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February 2018
Making the Miracle
In the Land of Miracles, one man's miracle is no dream.

The Biker Girl
An icon of freedom on the day before Passover.

A religion made for take-out. A story for Chanukah.

Tearing the Toilet Paper
When miraculous meets mundane: Chanukah.

The Purim Rebbe: A Guide from the Perplexed
Help like this you don’t get every day!

Finding the Lost Ark
The original 'Raider,' working on faith, is deluding himself - and us

Against Family Values
In praise of the wild, sexy, unpredictable amusement park of reality.

The Purim Rebbe: A Guide from the Perplexed
Help like this you don’t get every day!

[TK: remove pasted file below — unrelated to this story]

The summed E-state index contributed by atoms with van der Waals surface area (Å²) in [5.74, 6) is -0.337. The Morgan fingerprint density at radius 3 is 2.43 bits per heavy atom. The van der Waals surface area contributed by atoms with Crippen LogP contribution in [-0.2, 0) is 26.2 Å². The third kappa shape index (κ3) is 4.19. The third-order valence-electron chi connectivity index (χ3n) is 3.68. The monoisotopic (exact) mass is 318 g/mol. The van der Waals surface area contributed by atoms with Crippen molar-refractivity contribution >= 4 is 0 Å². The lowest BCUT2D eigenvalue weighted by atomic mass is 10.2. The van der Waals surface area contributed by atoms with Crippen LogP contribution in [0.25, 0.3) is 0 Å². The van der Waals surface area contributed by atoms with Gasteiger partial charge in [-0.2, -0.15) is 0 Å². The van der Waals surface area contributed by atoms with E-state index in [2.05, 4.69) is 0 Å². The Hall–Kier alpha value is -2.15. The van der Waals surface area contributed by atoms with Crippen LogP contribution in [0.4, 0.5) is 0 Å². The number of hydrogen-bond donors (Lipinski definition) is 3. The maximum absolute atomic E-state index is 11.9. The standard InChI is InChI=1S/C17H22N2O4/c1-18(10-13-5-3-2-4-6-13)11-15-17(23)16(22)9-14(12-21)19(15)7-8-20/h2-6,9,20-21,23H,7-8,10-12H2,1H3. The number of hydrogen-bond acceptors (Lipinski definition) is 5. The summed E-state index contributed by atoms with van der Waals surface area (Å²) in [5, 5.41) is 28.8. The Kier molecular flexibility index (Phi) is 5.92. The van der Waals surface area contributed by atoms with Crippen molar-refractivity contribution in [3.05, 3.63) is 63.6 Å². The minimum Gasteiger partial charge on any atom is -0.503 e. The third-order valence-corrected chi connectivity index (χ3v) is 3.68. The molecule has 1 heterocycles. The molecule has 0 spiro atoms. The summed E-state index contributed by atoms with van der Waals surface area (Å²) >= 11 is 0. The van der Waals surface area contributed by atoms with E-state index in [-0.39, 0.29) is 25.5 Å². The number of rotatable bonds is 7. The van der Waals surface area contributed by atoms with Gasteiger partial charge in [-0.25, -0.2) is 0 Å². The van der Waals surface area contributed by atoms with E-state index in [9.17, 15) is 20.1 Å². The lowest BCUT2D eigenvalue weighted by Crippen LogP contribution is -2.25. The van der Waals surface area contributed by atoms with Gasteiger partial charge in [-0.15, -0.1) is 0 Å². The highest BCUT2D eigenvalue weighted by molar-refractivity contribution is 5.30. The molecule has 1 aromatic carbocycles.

In a corner of the dim study hall at World Naarishe Headquarters, two Hasidim sat at a table, a large volume open before them. One gave a great sigh: "Oy!" His partner responded with another great sigh: "Oy!" And so it went. "Oy!" "Oy!"

Then, in an outrageous violation of decorum, one replaced his sighing with the high-pitched sound of a penny-whistle. The other pulled a whistle from his pocket and responded in kind. And so it went. "Oy!" "Oy!" "Toot!" "Toot!"

Suddenly, Rabbi L'chaim Shikker, the towering (or maybe "tippling" is more accurate) Torah personality of our generation, swept into the room wearing his famed kapote, on which can be read every meal he has eaten since 1983. "Reb L'chaim," I pleaded, "explain to me the mystical significance of these strange activities."